JONES: And there are so many points where people can get stuck at the OB/GYN level. There are so many points where the doctor might not really investigate how long they've been trying for. It is very common. How long you been trying? Three months, six months, even though they haven't been having sex with contraception for the last three years. They've been having sex without contraception. And the doctor doesn't refer them, or the doctor might attempt to--sometimes the OB/GYN will do an IUI without ever testing the male partner. There are years wasted at the OB/GYN.
TAYLOR: Oh, for sure, for sure, for sure. I just think that that's probably in, medically speaking anyway, traditional medical establishment, right? That's probably the first stop for a lot of people and so by marketing to those folks, like I said, that’s probably top tier strategy, at least it has been for our centers. When we look at where the patients come from, that's always the number one usually is from the physician referrals. And that may change. We haven't seen, I don't believe, have seen a drastic decrease. I mean Kindbody isn’t operating in our market yet, so we’ll see if that changes.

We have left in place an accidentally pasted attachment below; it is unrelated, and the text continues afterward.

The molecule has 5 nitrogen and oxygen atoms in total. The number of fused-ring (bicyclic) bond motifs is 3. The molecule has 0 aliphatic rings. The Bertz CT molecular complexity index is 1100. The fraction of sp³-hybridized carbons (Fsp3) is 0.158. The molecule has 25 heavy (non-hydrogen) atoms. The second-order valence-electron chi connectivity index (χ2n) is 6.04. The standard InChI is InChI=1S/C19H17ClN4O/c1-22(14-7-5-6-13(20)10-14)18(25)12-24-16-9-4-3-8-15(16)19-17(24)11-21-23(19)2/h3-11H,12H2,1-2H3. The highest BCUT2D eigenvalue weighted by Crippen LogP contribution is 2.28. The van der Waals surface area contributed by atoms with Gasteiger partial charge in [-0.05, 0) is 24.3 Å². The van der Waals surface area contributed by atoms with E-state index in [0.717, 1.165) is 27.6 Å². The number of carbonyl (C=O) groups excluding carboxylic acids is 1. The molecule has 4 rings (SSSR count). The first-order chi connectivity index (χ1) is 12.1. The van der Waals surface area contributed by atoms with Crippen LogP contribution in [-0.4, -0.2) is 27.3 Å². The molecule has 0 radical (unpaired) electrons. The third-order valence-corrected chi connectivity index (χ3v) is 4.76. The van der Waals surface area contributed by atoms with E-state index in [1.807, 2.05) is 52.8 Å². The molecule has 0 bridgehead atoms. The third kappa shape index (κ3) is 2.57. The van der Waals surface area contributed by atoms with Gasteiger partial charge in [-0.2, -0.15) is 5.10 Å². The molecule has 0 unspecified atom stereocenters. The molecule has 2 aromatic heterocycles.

JONES: So I tried to address the issue of patient attribution right off the bat, because I think it's fundamentally broken. What are you doing to attribute where new patients are coming from?